Drama: From Ibsen to Eliot

By Raymond Williams | Go to book overview

2
T. S. Eliot

(i)

MR. ELIOT'S creative work in the drama is small in quantity; it is also, one hopes, unfinished. As yet, there are the three major plays--Murder in the Cathedral, The Family Reunion, and The Cocktail Party; the important fragments of Sweeney Agonistes; and, though it cannot really be said to count, The Rock. On these few works a radical innovation in the European drama has been based, and recognition of their quality and influence is general. Assertion of the importance of Eliot's dramatic experiments, which for some people and in several places and not so long ago was a minor crusade, is now an established and metalled road of pilgrimage. The change is partly due to a recognition of the achievement itself; it is perhaps even more due to "the susurrus of popular repetition", and to the perhaps final act of contemporary literary faith, commercial success. In any case, strict critical assessment of the achievement, in the context of modern dramatic development as a whole, is particularly necessary. The plays are no longer isolated successes, but the beginning of a movement; we must try to see Eliot's influence is taking the drama. Moreover, even the small body of the work contains a wide variety, both of method and of success; the time for proclamation of the work as a manifesto is past; we must be concerned now with precise distinctions and discriminations. The present essay is concerned to review Eliot's plays as experiments in a new dramatic form; to offer some conclusions as to relative success and failure, with regard to performances as well as to texts; and to estimate the degree of gain and its relation to modern drama as a whole.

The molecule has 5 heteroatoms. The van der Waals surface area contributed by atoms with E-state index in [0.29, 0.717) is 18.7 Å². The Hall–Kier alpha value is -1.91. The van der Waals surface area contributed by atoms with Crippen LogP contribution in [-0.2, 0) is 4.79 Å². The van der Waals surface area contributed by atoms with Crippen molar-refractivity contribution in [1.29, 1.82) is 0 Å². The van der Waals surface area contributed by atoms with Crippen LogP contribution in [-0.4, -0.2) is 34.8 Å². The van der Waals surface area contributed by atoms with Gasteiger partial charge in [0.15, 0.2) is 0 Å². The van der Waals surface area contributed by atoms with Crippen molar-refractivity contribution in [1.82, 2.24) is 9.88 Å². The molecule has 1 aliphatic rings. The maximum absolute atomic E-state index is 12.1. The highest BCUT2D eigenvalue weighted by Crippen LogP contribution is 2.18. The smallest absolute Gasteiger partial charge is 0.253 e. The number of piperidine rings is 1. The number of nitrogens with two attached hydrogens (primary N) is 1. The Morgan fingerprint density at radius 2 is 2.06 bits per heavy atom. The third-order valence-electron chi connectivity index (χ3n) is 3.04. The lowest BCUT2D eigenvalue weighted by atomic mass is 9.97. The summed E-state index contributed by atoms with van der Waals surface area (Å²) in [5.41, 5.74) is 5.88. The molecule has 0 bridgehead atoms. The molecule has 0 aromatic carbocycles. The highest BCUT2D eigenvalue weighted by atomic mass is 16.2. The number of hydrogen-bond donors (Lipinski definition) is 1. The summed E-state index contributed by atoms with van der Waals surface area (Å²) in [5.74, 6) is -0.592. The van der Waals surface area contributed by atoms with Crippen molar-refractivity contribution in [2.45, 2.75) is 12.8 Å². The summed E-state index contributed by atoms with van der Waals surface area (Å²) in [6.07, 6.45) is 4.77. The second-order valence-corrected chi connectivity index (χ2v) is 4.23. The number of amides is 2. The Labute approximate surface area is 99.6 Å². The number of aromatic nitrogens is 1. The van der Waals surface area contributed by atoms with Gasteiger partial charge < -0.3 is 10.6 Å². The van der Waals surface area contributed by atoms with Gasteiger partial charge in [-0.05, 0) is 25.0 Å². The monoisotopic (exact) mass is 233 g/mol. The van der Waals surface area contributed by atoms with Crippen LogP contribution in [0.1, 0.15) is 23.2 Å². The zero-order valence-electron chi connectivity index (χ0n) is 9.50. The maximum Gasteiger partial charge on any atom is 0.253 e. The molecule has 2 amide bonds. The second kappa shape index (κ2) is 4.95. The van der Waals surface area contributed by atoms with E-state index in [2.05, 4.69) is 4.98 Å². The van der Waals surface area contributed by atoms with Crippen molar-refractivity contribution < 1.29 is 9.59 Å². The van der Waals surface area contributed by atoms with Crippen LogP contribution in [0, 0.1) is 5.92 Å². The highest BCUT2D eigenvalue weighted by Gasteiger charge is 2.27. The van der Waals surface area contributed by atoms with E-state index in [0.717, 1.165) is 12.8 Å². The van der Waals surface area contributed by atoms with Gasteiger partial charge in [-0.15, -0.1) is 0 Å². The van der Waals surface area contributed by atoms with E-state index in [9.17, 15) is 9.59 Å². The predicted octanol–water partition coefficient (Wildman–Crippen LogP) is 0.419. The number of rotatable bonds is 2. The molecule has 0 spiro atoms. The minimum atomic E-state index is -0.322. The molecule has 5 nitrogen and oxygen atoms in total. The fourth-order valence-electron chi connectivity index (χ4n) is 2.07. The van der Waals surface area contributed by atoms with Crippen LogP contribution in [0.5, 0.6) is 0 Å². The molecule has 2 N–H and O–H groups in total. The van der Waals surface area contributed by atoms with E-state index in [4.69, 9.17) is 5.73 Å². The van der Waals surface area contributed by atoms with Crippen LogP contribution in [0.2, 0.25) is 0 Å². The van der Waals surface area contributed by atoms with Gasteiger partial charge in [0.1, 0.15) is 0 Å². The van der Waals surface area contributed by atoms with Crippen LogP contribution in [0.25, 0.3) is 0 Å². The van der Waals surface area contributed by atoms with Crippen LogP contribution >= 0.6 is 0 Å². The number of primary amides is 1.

(ii)

The essentially dramatic nature of Eliot's early verse has been sufficiently demonstrated in the criticism of F. R. Leavis

-223-

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Drama: From Ibsen to Eliot
Table of contents

Table of contents

  • Title Page iii
  • Foreword v
  • Contents vii
  • Introduction 11
  • Part I 39
  • I - Henrik Ibsen 41
  • 2 - August Strindberg 98
  • 3 - Anton Chekhov 126
  • 4 - Bernard Shaw 138
  • 5 - J. M. Synge 154
  • 6- Two Social Plays 175
  • 7 - Luigi Pirandello 185
  • 8 - Jean Anouilh: a Comment 196
  • Part II 203
  • I - W. B. Yeats 205
  • 2 - T. S. Eliot 223
  • 3 - Some Verse Dramatists 247
  • 4 - Criticism into Drama 269
  • Index 279
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